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Co. York P. R. Vol. iii. 1719-1728. (Thomas Averill: adra".)
The Account of Job Averil of York admr on the estate of his Father Thomas Averil late of York dec'd
To Removing his father and Mother from Jebano to Cape Neddick in a
sloop with his household goods and stock £ 6.00.00
To Removing my father and family from Cape Neddick to York,
and sometime after removing him and his family from York to
Cape Neddick £ 3.00.00
To Taking Care and supplying my father and Mother in their old
age about seven years in ye time of ye War* £21.00.00
To Expense on my father in his last Sickness and his funeral 3.00.00
To taking care of my Mother and Providing necessaryes in the
Time of her old Age until her Death, near one year and her
funeral Expenses £13.00.00
To taking Administration charges in taking the Inventory with
my Extraordinary Trouble in Administration 6.00.00
Job Averil was allowed £52.00.00 by the Court, April 9, 1726.
The great Massacre at York was Feb. 5, 1692, when one hundred and sixty known persons and many others were taken into captivity. The old jail of 1653 and the old M*Intire garrison house of the same period are both still standing in York.
The names of all of the children of Thomas (No. 3) Averell and Frances Collins, his wife, are not known to us. Of those who were living at the time of the settlement of the father's estate in 1714 to 1728, York Comity Court Records have given us some knowledge. They were:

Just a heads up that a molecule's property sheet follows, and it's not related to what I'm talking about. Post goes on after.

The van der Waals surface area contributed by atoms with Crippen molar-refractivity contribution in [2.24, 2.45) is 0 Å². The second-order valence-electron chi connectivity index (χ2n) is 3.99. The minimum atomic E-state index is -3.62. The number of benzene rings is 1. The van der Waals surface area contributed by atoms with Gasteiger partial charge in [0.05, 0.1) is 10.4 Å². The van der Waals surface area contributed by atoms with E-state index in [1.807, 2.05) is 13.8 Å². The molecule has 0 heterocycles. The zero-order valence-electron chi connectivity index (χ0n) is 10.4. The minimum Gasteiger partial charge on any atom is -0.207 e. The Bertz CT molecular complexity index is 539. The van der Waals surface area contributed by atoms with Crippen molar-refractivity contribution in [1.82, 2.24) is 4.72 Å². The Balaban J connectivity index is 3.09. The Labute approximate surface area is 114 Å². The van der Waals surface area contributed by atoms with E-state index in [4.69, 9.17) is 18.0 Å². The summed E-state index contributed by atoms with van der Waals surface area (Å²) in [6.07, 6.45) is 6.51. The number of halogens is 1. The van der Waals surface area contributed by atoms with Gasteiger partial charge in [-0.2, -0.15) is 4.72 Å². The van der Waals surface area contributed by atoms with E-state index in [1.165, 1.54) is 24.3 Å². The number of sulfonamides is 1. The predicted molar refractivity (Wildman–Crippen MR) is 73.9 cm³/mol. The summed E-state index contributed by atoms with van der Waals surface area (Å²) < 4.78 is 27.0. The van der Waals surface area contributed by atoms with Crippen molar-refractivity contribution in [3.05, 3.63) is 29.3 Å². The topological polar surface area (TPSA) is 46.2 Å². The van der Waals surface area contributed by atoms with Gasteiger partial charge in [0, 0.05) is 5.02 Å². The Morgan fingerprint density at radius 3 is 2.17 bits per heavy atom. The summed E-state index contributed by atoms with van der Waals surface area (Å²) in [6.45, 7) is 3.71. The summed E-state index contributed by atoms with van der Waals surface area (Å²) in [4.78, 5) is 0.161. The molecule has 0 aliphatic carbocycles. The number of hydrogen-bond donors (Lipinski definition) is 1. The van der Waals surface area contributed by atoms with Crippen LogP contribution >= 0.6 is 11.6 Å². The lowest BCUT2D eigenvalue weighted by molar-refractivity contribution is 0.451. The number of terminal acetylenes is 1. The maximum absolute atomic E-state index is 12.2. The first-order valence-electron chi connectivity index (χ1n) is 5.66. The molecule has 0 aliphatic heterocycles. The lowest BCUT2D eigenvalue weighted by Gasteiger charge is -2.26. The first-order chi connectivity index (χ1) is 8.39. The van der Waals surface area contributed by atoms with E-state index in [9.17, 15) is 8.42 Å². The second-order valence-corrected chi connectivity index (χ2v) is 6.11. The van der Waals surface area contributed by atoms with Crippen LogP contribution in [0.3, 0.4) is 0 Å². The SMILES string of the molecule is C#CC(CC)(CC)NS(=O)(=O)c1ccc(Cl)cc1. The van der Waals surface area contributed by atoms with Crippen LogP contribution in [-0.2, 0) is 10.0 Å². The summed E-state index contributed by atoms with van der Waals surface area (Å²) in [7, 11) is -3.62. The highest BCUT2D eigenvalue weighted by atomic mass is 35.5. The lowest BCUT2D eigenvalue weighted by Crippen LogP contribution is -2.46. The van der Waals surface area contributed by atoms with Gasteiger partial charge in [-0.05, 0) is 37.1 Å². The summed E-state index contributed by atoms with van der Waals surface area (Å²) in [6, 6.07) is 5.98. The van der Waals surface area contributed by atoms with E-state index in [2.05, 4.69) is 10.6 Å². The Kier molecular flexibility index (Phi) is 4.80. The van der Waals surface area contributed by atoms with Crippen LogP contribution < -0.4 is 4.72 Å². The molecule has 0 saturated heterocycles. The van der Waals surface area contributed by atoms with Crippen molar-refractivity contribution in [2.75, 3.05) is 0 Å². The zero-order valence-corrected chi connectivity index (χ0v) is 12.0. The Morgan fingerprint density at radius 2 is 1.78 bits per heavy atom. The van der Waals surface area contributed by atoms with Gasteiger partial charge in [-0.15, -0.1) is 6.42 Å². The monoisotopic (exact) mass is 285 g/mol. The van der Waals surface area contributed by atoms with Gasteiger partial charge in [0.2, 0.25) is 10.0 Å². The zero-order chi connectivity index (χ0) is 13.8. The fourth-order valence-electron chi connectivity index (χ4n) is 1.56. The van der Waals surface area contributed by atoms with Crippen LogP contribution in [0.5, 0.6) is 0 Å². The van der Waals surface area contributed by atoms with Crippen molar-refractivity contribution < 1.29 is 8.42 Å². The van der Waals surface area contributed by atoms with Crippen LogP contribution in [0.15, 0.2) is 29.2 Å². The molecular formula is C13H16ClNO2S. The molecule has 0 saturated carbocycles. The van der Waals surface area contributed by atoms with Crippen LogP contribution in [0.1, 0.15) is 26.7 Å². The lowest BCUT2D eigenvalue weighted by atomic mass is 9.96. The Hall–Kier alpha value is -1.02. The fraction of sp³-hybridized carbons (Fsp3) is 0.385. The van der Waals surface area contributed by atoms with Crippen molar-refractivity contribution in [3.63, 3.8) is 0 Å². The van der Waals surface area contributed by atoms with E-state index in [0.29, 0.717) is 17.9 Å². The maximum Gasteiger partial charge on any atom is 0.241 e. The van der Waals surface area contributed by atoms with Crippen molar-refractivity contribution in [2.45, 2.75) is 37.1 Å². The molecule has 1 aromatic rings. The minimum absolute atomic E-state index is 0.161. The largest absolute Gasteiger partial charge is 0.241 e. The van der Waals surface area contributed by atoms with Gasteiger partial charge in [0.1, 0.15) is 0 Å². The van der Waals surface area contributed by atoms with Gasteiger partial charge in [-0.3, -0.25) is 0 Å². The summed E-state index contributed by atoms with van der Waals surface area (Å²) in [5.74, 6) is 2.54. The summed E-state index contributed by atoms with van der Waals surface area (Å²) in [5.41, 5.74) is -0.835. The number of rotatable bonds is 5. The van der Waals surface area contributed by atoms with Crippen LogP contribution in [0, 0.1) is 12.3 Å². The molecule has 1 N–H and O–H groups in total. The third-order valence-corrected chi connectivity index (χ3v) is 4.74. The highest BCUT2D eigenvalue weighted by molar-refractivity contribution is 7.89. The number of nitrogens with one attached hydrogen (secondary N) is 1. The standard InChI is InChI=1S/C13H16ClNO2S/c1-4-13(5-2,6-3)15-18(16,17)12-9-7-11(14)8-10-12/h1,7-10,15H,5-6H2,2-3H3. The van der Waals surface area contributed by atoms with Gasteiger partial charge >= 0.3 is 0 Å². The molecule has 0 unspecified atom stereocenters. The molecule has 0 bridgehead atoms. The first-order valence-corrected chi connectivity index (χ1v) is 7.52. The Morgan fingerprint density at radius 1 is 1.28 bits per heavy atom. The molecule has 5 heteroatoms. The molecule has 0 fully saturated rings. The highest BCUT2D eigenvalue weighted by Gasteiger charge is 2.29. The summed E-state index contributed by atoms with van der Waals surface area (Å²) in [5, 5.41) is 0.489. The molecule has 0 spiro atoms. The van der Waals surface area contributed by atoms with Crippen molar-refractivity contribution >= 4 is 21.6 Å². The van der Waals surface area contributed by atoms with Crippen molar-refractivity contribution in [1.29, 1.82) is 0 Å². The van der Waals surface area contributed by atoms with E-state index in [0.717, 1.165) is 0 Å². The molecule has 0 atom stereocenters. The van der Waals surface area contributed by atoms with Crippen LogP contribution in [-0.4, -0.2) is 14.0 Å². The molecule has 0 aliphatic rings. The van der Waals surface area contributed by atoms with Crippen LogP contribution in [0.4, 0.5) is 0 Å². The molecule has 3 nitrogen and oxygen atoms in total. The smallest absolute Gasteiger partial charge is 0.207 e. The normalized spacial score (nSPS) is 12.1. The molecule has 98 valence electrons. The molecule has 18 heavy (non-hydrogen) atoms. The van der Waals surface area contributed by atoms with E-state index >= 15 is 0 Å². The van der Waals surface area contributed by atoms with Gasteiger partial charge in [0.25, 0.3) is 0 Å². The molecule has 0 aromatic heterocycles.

23. i. SARAh', b. Mar. 23, 1666, at Topsfield, Mass.; m. Ebenezert (see mema., p. 103) Lufkin or "Lovekin," of Gloucester, son of Thomas Lufkin of Gloucester, who owned considerable land in various places and had many descendants: Tho" was son of Wm Lufkin. Thomas and Ebenezer Lufkin were on the list of grantees of Gloucester, 1723. All who were in town in 1704 were in this list.
* The Indian Wars were (1) 1688 to 1697. There was an Indian War in 1702.
24. ii. Samuel'*
25. iii. Joseph'*
26. iv. Job*, b. 1671 (?); m. Mary Prebles.
27. v. Benjamin", b. 167-; m. Mary Chambet.
28. vi. John'**.
f Essex Reg. Book vii. p. 18. 1703: Abstract;
I Thomas Lufkin Ser., To my son Ebenezer Lufkin carpenter with consent of my wife Mary, give him after our death my home that we now dwell in with homestead and land belonging thereto (18 acres in Township of Gloucester bounded N. E. by the Ipswich line—all other sides bounded by Gloucester Commons) ; also all my part of that pond of Meadow formerly called Haskall's Mill Pond (5 or 6 acres), granted by the town of Gloucester to me.
Jan. 8. 1699. Ack. in Ipswich. Thomas Lufkin.
Wit's Thomas Lufkin Jr.